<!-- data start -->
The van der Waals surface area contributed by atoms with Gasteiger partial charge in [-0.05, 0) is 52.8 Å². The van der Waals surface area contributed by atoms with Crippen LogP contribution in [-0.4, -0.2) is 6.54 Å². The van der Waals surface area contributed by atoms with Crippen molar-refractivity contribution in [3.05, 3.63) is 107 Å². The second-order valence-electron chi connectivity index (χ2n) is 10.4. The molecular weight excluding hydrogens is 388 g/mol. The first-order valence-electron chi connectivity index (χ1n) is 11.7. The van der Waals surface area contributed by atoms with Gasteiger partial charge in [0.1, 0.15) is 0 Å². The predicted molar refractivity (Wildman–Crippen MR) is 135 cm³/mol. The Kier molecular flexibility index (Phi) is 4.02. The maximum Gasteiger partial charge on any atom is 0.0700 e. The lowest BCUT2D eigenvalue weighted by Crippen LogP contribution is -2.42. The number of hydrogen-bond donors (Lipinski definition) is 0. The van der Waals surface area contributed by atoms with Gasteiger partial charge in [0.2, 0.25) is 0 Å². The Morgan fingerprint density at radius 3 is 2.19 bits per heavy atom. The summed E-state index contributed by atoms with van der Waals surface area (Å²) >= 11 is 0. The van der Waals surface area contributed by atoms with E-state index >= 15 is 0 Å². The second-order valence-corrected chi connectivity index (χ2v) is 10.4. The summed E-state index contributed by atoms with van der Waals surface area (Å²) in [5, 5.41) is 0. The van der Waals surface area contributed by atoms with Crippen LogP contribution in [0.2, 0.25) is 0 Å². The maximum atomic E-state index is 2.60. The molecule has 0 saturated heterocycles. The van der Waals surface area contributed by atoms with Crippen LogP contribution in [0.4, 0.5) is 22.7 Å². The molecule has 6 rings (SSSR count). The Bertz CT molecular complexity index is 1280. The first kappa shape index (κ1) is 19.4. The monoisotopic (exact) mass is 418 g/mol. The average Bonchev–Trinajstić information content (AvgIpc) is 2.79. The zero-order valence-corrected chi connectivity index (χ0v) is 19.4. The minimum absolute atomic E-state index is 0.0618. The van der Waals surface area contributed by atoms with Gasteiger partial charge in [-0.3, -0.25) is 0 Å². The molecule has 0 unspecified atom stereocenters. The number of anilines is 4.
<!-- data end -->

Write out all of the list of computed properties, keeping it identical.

The van der Waals surface area contributed by atoms with Gasteiger partial charge in [-0.05, 0) is 52.8 Å². The van der Waals surface area contributed by atoms with Crippen LogP contribution in [-0.4, -0.2) is 6.54 Å². The van der Waals surface area contributed by atoms with Crippen molar-refractivity contribution in [3.05, 3.63) is 107 Å². The second-order valence-electron chi connectivity index (χ2n) is 10.4. The molecular weight excluding hydrogens is 388 g/mol. The first-order valence-electron chi connectivity index (χ1n) is 11.7. The van der Waals surface area contributed by atoms with Gasteiger partial charge in [0.1, 0.15) is 0 Å². The predicted molar refractivity (Wildman–Crippen MR) is 135 cm³/mol. The Kier molecular flexibility index (Phi) is 4.02. The maximum Gasteiger partial charge on any atom is 0.0700 e. The lowest BCUT2D eigenvalue weighted by Crippen LogP contribution is -2.42. The number of hydrogen-bond donors (Lipinski definition) is 0. The van der Waals surface area contributed by atoms with Gasteiger partial charge in [0.2, 0.25) is 0 Å². The Morgan fingerprint density at radius 3 is 2.19 bits per heavy atom. The summed E-state index contributed by atoms with van der Waals surface area (Å²) >= 11 is 0. The van der Waals surface area contributed by atoms with E-state index >= 15 is 0 Å². The second-order valence-corrected chi connectivity index (χ2v) is 10.4. The summed E-state index contributed by atoms with van der Waals surface area (Å²) in [5, 5.41) is 0. The van der Waals surface area contributed by atoms with Crippen LogP contribution in [0.2, 0.25) is 0 Å². The maximum atomic E-state index is 2.60. The molecule has 0 saturated heterocycles. The van der Waals surface area contributed by atoms with Crippen LogP contribution in [0.4, 0.5) is 22.7 Å². The molecule has 6 rings (SSSR count). The Bertz CT molecular complexity index is 1280. The first kappa shape index (κ1) is 19.4. The monoisotopic (exact) mass is 418 g/mol. The average Bonchev–Trinajstić information content (AvgIpc) is 2.79. The zero-order valence-corrected chi connectivity index (χ0v) is 19.4. The minimum absolute atomic E-state index is 0.0618. The van der Waals surface area contributed by atoms with Gasteiger partial charge in [-0.3, -0.25) is 0 Å². The molecule has 0 unspecified atom stereocenters. The number of anilines is 4.